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IN SEARCH OF THE OPTIMAL WALSH-HADAMARD TRANSFORM Jeremy Johnson Mathematics and Computer Science Drexel University Philadelphia, PA 19104 [email protected] Markus P¨uschel Electrical and Computer Engineering Carnegie Mellon University Pittsburgh, PA 15213 [email protected] ABSTRACT This paper describes an approach to implementing and optimizing fast signal transforms. Algorithms for com- puting signal transforms are expressed by symbolic ex- pressions, which can be automatically generated and translated into programs. Optimizing an implemen- tation involves searching for the fastest program ob- tained from one of the possible expressions. In this pa- per we apply this methodology to the implementation of the Walsh-Hadamard transform. An environment, accessible from MATLAB, is provided for generating and timing WHT algorithms. These tools are used to search for the fastest WHT algorithm. The fastest algorithm found is substantially faster than standard approaches to implementing the WHT. The work re- ported in this paper is part of the SPIRAL project (see http://www.ece.cmu.edu/ spiral), an ongoing project whose goal is to automate the implementation and op- timization of signal processing algorithms. 1. INTRODUCTION In this paper we present an approach to implementing and optimizing fast signal transforms in general and the Walsh-Hadamard transform (WHT) in particular. We have chosen the WHT because it simple yet impor- tant (for applications of the WHT to signal processing and coding theory see [2] an [7] respectively). Fast al- gorithms for computing the WHT are similar to the fast Fourier transform (FFT) and its variants [6]. The only di±erence is that there are no twiddle factors and bit-reversal is not necessary. By removing the extra complexity of the twiddle factors and bit-reversal we can concentrate on divide and conquer strategies and iterative versus recursive algorithms. Our approach to implementing the WHT is to cre- ate a flexible software architecture that can be con- ²gured to implement many di±erent algorithms. Inter- nally algorithmic choices are represented in a tree struc- ture similar to the plan data structure of the FFTW package [5]. Externally algorithmic choices are described by a simple grammar which can be parsed to create dif- ferent algorithms that can be executed and timed. This is similar to the approach advocated in the design of TPL, a language for designing and implementing FFT algorithms, and its predecessors [6, 3, 1]. Our package is written in C; however, the external interface allows the user to explore algorithmic choices without writing C code. A MATLAB interface which allows the user to interact and experiment with our package is provided. After reviewing the WHT in Section 2 and describ- ing our package in Section 3, we summarize empirical data illustrating performance and optimization of the WHT. In our approach, optimizing the WHT becomes a search problem over the space of special class of trees called partition trees. While the space of trees is too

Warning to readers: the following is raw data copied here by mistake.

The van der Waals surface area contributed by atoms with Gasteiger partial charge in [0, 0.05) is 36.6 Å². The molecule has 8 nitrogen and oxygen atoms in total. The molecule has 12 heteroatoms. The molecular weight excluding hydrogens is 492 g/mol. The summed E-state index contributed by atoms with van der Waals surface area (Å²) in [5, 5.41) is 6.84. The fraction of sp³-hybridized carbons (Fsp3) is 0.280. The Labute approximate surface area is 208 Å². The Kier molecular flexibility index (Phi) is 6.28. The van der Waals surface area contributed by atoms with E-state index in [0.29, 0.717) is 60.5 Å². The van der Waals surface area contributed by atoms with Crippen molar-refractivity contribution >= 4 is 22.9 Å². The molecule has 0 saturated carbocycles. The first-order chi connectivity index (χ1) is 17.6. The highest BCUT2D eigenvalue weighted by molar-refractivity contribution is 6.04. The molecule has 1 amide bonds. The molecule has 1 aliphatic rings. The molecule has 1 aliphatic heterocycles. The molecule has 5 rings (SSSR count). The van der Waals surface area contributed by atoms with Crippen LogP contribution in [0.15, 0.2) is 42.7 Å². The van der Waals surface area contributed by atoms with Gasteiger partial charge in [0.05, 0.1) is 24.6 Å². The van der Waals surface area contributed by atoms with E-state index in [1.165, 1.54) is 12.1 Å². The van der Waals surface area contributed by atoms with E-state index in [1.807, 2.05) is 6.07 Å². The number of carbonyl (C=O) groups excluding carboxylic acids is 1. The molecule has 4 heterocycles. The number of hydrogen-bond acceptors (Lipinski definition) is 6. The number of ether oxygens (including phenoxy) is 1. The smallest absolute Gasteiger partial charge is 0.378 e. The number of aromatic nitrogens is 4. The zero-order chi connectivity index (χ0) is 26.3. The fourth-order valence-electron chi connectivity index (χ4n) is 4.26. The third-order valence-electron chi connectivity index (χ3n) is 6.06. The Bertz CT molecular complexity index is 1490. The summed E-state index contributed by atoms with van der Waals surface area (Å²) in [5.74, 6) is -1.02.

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This note was uploaded on 02/04/2012 for the course COMPUTER 101 taught by Professor Ahmed during the Spring '11 term at alamo.edu.

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